Armed Forces Chief Thanks NCA Signatories for ‘Constructive Cooperation’
By Saw Yan Naing 30 June 2016
RANGOON — Burma Army Commander-in-Chief Snr-Gen Min Aung Hlaing thanked ethnic armed groups that signed the nationwide ceasefire agreement (NCA) last year for their “constructive cooperation,” while indirectly criticizing other groups.
The armed forces chief alluded to NCA non-signatory groups “expanding their forces.” He urged them to eschew “dogmatism” and adopt a “peaceful” approach through “political” means. This was suggestive of the military’s ongoing distrust of certain ethnic armed groups, whose participation is key for a comprehensive and sustainable peace deal.
Min Aung Hlaing was speaking in Naypyidaw on Wednesday at a meeting with the Peace Process Steering Team (PPST), which represents the eight NCA signatory armed groups.
“Thanks to the constructive cooperation of the ethnic armed organizations […] throughout the first term of multiparty democracy, we could reach a certain road and sign the [NCA],” Min Aung Hlaing said, according to a statement that was posted on his Facebook account on Wednesday.
Min Aung Hlaing said that if all concerned parities—both NCA signatories and the majority of ethnic armed groups that did not sign the NCA—cooperate according to “the Union spirit,” without upholding “dogmatism,” then “victory” will come “peacefully and speedily.”
“All need to believe in one another in restoring peace and stability [to] the country in line with liberty, fraternity and equality,” he said.
PPST members at the meeting represented the Karen National Union (KNU), the Restoration Council of Shan State (RCSS), the Chin National Front (CNF), the Arakan Liberation Party (ALP), and the ethnic Burman-majority All Burma Students’ Democratic Front (ABSDF).
PPST members also met with State Counselor Aung San Suu Kyi in Naypyidaw on Tuesday, where it was agreed that the Union Peace Conference—now branded by Suu Kyi as the “21st Century Panglong conference”—would be held in the last week of August.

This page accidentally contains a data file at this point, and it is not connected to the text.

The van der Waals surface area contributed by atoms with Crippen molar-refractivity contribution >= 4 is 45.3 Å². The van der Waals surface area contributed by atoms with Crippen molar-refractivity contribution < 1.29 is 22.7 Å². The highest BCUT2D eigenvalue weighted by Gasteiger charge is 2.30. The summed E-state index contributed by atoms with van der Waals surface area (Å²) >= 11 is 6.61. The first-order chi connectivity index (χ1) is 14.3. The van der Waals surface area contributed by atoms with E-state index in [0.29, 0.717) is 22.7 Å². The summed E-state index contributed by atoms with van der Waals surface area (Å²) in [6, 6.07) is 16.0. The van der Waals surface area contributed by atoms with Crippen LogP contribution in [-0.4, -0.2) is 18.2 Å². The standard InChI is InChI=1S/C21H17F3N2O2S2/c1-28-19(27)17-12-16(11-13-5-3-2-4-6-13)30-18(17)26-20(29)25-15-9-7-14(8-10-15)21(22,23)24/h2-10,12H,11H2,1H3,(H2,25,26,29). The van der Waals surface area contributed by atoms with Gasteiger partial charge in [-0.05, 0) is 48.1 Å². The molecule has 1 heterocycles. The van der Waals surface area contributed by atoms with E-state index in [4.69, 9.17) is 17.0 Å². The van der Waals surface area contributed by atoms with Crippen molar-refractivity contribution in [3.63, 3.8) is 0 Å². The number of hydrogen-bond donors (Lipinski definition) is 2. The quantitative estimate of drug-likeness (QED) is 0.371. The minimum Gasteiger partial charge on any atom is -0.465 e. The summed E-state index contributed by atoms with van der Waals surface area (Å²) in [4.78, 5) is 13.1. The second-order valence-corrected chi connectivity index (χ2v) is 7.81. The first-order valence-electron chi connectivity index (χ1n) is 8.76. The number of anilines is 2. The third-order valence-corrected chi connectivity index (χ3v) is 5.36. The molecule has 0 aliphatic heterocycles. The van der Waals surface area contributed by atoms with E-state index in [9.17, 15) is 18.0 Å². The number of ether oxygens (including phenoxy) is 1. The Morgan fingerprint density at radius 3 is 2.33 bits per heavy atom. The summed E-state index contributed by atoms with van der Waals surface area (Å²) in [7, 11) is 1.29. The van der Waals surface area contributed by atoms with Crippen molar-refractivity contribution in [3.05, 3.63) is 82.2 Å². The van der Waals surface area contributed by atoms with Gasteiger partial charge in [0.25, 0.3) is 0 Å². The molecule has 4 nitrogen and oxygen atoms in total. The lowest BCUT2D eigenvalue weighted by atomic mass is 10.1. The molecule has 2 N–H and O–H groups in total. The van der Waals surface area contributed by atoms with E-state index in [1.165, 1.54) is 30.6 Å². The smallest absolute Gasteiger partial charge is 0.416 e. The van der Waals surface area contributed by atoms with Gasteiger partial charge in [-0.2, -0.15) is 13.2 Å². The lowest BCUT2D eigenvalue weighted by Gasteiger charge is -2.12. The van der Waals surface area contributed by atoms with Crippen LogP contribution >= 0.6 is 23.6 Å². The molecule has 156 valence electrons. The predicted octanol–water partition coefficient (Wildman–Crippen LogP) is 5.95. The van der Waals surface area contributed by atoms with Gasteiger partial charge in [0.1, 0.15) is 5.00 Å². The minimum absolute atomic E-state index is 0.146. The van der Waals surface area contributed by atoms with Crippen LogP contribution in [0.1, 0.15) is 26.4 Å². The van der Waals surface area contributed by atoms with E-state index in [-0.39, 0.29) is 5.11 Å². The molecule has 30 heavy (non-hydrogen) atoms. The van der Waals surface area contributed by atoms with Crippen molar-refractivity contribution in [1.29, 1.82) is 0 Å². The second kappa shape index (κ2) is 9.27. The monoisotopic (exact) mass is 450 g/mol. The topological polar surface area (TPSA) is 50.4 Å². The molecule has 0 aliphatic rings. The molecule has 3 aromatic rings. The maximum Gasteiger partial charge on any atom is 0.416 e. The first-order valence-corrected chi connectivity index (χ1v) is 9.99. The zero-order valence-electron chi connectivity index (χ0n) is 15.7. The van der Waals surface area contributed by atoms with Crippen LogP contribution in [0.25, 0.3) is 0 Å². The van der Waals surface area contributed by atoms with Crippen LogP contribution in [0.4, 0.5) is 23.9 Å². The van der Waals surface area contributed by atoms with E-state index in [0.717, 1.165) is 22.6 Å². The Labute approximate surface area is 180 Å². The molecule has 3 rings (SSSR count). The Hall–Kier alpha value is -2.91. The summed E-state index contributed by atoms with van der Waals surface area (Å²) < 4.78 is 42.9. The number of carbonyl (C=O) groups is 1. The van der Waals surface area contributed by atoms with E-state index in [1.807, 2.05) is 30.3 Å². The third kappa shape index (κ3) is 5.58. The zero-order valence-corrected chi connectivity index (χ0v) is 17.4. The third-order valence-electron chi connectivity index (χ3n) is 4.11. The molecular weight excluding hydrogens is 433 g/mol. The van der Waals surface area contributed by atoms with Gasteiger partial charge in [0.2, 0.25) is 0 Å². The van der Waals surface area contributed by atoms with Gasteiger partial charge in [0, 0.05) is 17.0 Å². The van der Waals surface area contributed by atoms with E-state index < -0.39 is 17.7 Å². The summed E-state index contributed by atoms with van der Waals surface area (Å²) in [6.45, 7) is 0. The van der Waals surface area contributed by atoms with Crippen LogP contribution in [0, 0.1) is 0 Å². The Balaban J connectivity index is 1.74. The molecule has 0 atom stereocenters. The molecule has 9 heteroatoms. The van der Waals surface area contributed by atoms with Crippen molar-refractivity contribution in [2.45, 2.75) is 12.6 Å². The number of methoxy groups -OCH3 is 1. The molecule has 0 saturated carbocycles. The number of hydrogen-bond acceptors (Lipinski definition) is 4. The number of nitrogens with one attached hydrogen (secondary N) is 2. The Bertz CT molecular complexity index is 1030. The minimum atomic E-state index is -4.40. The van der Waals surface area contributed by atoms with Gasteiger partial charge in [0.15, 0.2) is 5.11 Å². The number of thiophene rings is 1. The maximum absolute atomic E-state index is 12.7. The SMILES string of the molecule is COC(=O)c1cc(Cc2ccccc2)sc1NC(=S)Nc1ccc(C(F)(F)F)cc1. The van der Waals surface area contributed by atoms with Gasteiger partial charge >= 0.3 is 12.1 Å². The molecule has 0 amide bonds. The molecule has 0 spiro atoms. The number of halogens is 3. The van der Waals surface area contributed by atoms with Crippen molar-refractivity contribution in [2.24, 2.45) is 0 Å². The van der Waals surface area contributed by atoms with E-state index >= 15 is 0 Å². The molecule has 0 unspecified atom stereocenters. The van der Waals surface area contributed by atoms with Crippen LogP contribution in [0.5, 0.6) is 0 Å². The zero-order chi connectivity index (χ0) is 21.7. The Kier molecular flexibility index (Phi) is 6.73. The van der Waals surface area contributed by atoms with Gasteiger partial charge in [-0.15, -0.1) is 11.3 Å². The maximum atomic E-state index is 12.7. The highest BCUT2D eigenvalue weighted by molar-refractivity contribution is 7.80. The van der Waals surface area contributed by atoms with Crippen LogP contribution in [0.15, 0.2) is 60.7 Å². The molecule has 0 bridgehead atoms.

Min Aung Hlaing said on the Wednesday meeting that the military “fully wishes to achieve success” in the Union Peace Conference.
He also said that, although ethnic armed groups can make demands in accordance with their needs, there are also some “requirements” with regards to “responsibility,” “accountability” and “a sense of duty.”
He reiterated the military’s adherence to the Three National Causes: “non-disintegration of the Union,” “non-disintegration of national solidarity” and “perpetuation of sovereignty.”
In the meeting, PPST chairman Saw Mutu Say Poe, who also chairs the KNU, explained the PPST’s plans of including the NCA non-signatory groups in the peace conference.
Regarding the NCA non-signatories, Min Aung Hlaing said that the military “welcomes and are waiting for their signing of the NCA.”
He said that the military does not want to see fighting between “national brethren,” but it has to protect the government administration, and people’s lives and property.
However, he said that ethnic armed groups need to achieve their goals through “political means,” since the military has opened a political platform for them to engage in national affairs.
“Place and land are not important. It is important that they receive public support and work sincerely on their political goals. They need to put national interests at the fore without partisanship, racism and regionalism,” he said.
However, he said, “Some [ethnic armed] groups are reinforcing their strongholds and expanding their forces out of concern. If they have self-confidence, they need not do so, but should take a peaceful approach instead.”
He stressed the importance of public support and said that the military was attempting to win the public’s trust.
After the meeting, Min Aung Hlaing presented gifts to the PPST delegates and posed for photographs.